If you belong to an underrepresented group it can often feel quite daunting to understand how you could make your mark personally and professionally.
But diversity presents an opportunity for people to take ownership, develop and grow within organisations and brings increased creativity, innovation and productivity to the workplace.
For companies or other organisations operating in the planning sector, a key objective is normally a commitment to shape better places, and so the inclusion of a diverse range of people can only help to realise this goal.
As my colleague - assistant planner Claire Hawkes - says, the planning profession is committed to promoting diversity, and the Royal Town Planning Institute’s (RTPI) Code of Conduct requires professional planners to not discriminate on the grounds of race, sex and sexual orientation, creed, religion, disability or age, and there is a requirement to seek to eliminate such discrimination by others and to promote equality of opportunity.
“Despite this commitment, there remains more that could be done within the planning industry to promote the awareness of diversity and to take steps to even the playing field,” says Claire.
“We can all benefit from greater diversity, whatever group we identify with; inclusion for all allows for more ideas from wider perspectives.”
For planners from under-represented groups, the first hurdle to overcome is to be comfortable being yourself at work and being accepted for who you are. One way to approach this is to consider how you could educate and work with key stakeholders to raise the profile and positive benefits of greater diversity within your organisation.
Here are some tips to consider:
- It all starts with an idea: think about how you might like to make a contribution and what you really care about and why? If you care enough about something others will see, hear and feel your energy and you will make it happen in an authentic way
- Be interested: Consider your company’s approach to inclusion and diversity. If you are not currently working and are seeking a new role, conduct research on companies and their approach to diversity. Ask about inclusion and diversity during the recruitment process. Clear vision: be clear about what you are aiming for and share your vision with others around you.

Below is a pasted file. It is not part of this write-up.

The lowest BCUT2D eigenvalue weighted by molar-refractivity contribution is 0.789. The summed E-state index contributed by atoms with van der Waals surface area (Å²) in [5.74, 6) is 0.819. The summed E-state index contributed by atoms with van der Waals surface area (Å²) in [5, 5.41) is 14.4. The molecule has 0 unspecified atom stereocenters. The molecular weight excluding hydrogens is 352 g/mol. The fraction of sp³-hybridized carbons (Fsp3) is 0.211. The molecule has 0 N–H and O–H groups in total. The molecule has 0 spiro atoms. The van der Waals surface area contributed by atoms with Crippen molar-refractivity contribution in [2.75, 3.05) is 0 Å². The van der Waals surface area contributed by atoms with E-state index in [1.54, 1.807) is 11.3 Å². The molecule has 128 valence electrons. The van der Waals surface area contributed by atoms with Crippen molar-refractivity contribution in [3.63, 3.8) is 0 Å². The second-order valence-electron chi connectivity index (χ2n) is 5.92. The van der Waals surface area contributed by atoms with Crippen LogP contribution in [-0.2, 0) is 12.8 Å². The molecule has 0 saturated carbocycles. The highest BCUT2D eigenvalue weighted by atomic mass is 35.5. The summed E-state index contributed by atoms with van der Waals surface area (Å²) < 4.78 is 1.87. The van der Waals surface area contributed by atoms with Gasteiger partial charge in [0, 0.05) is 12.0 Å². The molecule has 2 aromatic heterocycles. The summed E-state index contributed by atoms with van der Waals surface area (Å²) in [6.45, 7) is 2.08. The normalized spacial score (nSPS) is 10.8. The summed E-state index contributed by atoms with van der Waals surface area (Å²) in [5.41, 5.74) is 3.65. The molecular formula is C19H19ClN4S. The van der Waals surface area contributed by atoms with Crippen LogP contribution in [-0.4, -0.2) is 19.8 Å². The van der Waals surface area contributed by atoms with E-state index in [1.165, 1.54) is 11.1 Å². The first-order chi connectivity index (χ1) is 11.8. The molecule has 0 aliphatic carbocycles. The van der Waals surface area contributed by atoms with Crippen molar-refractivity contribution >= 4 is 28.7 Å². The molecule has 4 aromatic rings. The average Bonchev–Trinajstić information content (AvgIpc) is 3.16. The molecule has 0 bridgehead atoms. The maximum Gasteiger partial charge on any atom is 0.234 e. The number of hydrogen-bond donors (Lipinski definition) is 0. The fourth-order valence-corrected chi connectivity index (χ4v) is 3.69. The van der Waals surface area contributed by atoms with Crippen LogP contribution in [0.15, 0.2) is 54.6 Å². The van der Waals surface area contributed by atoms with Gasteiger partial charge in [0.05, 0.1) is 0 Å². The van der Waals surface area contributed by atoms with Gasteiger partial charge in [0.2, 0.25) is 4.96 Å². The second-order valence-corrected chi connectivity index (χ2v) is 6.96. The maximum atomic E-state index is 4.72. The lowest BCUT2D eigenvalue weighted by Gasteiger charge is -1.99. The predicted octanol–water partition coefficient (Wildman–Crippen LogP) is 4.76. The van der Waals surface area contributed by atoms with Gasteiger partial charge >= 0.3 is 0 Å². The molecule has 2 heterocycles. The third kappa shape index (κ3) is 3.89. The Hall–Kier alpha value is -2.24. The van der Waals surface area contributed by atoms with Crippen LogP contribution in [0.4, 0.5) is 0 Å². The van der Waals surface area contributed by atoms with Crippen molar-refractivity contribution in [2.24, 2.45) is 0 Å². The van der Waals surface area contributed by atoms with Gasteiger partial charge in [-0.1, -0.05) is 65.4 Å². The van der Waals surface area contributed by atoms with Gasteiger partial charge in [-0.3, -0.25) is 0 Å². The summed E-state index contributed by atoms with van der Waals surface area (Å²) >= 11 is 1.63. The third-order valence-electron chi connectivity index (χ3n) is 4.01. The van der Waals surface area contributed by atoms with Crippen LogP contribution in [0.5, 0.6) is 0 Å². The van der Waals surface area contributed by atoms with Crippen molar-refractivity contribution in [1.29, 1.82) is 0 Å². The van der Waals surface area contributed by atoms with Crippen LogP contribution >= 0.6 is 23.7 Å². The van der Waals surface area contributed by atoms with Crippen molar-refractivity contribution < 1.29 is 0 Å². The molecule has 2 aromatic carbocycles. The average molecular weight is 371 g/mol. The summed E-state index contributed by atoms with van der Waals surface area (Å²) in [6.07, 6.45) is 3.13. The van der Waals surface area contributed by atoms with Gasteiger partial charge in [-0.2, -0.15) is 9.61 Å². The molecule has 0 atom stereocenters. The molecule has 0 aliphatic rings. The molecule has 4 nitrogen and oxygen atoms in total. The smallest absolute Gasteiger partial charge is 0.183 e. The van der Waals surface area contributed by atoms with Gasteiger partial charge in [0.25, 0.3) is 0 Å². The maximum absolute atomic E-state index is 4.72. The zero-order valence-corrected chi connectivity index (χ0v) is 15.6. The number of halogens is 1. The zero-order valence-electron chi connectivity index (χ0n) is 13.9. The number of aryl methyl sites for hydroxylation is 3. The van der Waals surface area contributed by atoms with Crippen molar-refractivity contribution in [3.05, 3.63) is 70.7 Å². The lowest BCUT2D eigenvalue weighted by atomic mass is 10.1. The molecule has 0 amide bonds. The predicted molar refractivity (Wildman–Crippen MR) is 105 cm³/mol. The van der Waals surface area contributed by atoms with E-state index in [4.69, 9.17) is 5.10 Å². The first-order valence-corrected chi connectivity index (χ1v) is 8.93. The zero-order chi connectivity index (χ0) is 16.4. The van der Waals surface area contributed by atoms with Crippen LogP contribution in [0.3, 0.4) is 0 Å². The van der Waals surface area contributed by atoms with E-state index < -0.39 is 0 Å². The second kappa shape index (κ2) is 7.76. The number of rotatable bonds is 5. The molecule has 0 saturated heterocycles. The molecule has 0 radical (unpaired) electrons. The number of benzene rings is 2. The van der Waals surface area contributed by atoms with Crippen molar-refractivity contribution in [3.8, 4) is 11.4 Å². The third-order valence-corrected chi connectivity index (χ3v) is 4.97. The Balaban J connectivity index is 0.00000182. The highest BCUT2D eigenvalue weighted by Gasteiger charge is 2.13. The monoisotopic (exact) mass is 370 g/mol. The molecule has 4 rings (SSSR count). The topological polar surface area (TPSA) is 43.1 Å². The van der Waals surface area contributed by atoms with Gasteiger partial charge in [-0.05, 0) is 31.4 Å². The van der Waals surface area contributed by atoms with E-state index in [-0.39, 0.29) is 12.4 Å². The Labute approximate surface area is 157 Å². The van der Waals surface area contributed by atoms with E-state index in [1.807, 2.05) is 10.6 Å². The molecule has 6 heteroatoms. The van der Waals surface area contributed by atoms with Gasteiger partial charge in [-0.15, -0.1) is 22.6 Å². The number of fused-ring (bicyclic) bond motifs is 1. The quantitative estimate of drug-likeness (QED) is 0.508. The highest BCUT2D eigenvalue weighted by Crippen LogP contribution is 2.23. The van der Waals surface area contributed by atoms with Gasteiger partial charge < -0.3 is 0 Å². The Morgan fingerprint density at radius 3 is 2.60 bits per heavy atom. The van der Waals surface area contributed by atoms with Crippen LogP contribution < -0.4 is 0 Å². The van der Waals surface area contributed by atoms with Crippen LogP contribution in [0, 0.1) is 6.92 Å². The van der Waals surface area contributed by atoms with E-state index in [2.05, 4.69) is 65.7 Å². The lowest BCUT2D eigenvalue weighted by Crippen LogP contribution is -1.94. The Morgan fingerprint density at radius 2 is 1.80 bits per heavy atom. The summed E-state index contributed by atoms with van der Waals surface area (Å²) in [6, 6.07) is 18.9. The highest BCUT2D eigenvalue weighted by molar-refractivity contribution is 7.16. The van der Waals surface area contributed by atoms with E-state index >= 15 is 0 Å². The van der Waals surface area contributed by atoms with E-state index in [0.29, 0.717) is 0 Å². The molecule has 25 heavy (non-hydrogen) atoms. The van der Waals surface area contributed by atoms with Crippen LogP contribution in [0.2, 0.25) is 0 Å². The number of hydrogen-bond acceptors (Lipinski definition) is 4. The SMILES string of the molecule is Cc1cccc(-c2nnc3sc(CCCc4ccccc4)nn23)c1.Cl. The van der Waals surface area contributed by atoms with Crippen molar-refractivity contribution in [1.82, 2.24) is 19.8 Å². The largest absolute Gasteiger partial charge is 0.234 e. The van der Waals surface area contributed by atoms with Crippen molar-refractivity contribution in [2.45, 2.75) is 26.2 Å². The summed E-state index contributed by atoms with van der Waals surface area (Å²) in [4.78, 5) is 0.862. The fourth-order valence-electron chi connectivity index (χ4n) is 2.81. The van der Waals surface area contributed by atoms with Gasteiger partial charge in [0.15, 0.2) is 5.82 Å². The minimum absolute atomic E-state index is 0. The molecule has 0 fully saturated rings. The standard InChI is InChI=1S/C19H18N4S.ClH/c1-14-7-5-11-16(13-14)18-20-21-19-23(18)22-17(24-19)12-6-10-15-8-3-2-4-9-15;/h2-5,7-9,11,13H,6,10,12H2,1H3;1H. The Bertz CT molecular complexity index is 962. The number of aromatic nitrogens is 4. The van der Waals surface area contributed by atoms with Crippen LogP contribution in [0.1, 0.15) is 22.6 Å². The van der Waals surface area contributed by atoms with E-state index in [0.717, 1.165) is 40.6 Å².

- Support network: take soundings from people you trust internally and externally and ask for feedback – engaging others is fundamental and feedback supports personal development. Role models: there are many people within our industry who have taken an initial idea and turned it into a vision which has been extremely successful. The work of groups such as Planning Out and Women in Planning has started out in this way.
- Networking: make connections and contacts within the profession and see how other people make a difference, for example through networks such as Stonewall, Women in Property and Young Planners.
- Deliver on your commitments: if you make commitments to others and to yourself make sure you deliver and ask for help or support from others when required.
- Storytelling: think about your experience and how you will tell it to others in a meaningful way – people remember a good story.
As Charlotte Palmer, a planner in our Birmingham office who is from an ethnic minority background, states: “I am proud to be a member of the RTPI and I am also proud to be of Jamaican descent. The RTPI seeks to promote diversity and it is now up to its respective members to reiterate these aspirations and drive change.”
Chrysta Poppitt is senior director of HR at consultancy Turley
Picture shows (l-r) Turley's Alison Maguire, Beth Lambourne, Charlotte Palmer, Fareeda Ahmed, Amber Morley and Fiona Flaherty.